Recapping the day's news and newsmakers through the lens of CNBC.
It's Summers! No, it's Yellen! Then again, maybe it's someone else!
Speculation about President Obama's pick to replace Fed Chairman Ben Bernanke kept churning today, with analysts debating how the financial markets might respond.
In the wake of a CNBC survey saying Wall Street prefers Fed Vice Chairman Janet Yellen to former Treasury Secretary Larry Summers, some warned that a nod to Summers could be tough for the markets to swallow, at least in the short term. They say Summers would push for a quicker end to the Fed's low-interest policies, which many credit for a big role in the stock gains of recent years. Many think Yellen, because of her stronger emphasis on unemployment, would take a slower approach to tapering, allowing the Fed's bond buying program to prop the markets up longer.
Some analysts think Yellen's Fed experience and gender will weigh in her favor, but others note that Summers and Obama have a history, too, as Summers has taken part in many presidential briefings on the economy.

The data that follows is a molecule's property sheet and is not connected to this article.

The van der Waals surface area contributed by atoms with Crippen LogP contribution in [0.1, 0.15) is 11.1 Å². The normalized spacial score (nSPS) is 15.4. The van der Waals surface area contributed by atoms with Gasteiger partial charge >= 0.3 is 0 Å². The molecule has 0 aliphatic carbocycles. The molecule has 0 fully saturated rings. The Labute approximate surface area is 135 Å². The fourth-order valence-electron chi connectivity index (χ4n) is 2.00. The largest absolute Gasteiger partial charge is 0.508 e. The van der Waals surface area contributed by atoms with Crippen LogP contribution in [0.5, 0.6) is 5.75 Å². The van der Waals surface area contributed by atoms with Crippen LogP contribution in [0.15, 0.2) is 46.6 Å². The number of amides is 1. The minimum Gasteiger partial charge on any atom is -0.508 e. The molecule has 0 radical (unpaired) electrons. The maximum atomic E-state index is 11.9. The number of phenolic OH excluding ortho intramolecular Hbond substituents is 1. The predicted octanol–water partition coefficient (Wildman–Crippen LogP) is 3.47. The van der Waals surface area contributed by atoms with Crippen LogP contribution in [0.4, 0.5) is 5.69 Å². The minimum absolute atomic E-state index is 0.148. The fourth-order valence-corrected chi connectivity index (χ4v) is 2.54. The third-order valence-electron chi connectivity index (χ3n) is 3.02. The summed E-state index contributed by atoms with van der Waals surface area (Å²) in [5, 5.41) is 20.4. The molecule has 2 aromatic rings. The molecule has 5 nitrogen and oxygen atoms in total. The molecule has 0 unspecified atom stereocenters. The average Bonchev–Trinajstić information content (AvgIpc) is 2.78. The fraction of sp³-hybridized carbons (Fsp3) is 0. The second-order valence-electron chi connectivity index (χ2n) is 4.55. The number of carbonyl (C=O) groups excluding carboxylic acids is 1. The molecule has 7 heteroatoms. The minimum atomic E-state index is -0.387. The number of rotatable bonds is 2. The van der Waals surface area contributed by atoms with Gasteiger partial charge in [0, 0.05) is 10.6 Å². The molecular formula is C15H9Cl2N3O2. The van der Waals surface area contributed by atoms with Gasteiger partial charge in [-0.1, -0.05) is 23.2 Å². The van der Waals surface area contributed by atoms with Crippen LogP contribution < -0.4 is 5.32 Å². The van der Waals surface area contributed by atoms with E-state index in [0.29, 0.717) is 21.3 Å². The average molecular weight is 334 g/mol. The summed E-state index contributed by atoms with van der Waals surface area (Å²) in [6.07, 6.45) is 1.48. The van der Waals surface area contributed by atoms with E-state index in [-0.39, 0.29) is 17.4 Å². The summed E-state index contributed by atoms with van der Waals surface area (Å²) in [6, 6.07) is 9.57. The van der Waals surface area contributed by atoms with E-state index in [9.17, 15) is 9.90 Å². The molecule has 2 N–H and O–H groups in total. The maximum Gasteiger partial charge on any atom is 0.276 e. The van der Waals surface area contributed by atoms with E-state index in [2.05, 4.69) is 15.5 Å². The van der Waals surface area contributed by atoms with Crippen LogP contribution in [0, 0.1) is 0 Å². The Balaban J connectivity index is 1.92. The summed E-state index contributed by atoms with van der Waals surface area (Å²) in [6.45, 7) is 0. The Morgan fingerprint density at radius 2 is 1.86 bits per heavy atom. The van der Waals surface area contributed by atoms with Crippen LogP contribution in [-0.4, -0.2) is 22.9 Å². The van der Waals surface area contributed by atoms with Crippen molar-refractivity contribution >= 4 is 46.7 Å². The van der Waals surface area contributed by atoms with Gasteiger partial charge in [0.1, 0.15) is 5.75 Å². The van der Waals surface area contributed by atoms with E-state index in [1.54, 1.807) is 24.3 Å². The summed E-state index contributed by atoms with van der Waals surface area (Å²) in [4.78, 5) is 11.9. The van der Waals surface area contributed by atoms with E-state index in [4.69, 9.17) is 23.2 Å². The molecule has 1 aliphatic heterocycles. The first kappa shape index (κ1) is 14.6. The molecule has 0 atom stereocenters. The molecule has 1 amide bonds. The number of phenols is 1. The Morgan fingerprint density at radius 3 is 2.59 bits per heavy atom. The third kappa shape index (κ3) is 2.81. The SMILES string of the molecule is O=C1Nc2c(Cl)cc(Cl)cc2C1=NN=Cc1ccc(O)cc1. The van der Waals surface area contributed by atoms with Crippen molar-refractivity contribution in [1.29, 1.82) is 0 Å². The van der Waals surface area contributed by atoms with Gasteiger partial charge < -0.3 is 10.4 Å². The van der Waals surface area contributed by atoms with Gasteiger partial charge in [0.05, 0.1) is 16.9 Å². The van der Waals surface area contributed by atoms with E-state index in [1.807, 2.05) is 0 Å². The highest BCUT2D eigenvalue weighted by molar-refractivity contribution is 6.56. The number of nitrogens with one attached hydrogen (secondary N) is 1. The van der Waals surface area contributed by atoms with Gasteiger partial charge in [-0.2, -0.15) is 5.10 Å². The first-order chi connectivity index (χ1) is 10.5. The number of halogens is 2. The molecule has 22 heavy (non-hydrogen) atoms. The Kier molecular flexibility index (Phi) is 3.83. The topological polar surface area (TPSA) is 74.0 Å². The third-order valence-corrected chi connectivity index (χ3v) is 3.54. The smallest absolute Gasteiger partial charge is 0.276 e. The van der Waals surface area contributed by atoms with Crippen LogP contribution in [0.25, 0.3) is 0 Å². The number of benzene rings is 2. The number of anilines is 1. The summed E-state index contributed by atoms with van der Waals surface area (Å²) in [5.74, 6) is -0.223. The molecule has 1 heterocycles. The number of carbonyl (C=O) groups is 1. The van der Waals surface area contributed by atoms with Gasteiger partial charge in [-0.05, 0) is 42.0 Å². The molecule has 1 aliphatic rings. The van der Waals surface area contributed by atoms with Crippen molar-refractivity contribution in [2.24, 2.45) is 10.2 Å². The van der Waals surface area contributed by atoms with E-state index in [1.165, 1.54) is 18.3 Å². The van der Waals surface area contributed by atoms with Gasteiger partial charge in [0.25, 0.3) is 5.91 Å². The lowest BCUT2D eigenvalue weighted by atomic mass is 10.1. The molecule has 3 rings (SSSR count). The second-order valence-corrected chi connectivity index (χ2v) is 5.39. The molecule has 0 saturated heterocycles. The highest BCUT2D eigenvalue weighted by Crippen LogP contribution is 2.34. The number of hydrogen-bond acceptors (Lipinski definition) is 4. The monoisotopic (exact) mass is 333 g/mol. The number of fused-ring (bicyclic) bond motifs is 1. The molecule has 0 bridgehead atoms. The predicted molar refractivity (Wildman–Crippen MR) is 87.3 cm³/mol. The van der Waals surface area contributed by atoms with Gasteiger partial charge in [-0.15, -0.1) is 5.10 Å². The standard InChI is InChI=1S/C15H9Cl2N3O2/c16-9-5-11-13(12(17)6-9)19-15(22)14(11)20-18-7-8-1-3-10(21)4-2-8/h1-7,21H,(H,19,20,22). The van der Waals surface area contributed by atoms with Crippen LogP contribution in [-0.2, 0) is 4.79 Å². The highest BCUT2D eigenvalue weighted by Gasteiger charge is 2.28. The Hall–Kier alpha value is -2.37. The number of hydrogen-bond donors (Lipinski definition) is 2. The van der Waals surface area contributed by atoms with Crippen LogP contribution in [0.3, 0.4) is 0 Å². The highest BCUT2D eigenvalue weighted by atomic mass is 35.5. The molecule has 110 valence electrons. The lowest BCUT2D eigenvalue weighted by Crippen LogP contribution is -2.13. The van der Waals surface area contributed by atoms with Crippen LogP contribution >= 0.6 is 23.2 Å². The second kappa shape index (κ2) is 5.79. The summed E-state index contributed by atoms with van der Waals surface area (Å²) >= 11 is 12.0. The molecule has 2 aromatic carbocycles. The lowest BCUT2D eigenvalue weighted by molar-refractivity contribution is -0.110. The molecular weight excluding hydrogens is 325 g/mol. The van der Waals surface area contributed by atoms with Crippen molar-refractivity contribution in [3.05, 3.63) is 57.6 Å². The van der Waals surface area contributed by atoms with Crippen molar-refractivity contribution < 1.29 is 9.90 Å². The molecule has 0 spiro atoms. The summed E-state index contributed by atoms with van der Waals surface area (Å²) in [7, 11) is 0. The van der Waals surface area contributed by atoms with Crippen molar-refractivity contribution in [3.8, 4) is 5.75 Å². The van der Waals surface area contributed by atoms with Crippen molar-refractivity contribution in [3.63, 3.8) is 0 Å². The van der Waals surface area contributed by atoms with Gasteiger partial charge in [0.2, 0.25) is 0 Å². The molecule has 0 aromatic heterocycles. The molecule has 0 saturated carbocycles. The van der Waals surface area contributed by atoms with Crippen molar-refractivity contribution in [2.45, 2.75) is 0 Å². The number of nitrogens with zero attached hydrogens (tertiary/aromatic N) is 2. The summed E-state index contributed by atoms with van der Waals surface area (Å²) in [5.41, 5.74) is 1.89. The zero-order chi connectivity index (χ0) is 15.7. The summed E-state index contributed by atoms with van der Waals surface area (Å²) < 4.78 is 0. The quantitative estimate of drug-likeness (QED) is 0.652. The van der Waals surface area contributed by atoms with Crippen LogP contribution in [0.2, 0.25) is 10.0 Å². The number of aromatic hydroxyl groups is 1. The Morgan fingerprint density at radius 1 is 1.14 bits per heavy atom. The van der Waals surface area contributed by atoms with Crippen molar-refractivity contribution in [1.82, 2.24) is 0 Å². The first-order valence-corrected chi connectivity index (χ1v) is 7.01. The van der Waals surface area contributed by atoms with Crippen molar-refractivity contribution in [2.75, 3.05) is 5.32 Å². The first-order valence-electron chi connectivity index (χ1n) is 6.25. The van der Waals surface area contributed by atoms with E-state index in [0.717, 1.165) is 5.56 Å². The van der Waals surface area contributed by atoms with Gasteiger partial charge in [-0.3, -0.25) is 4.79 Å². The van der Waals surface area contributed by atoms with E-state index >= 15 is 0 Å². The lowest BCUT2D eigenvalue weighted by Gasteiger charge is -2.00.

And some, inclined the Machiavellian, think Summers is an administration stalking horse, a name floated to help test the market's view of Yellen.
How will it all unfold? It's a mystery for now—happily, something to keep us entertained during the August doldrums.
"If Summers is appointed, then we many see markets correct as tapering will be expected to happen more quickly. ... Yellen is a Fed insider and was part of the Federal Open Market Committee (FOMC) when QE [quantitative easing] was being implemented, while Summers questions the efficacy of QE."—Macquarie Bank strategist David Forrester
"So all of a sudden if Larry Summers pops up against the logical favorite, which is Janet Yellen, it gives you a chance to vet Yellen, to look at how the markets do—when which horse is ahead, how is that going?"—CNBC's Art Cashin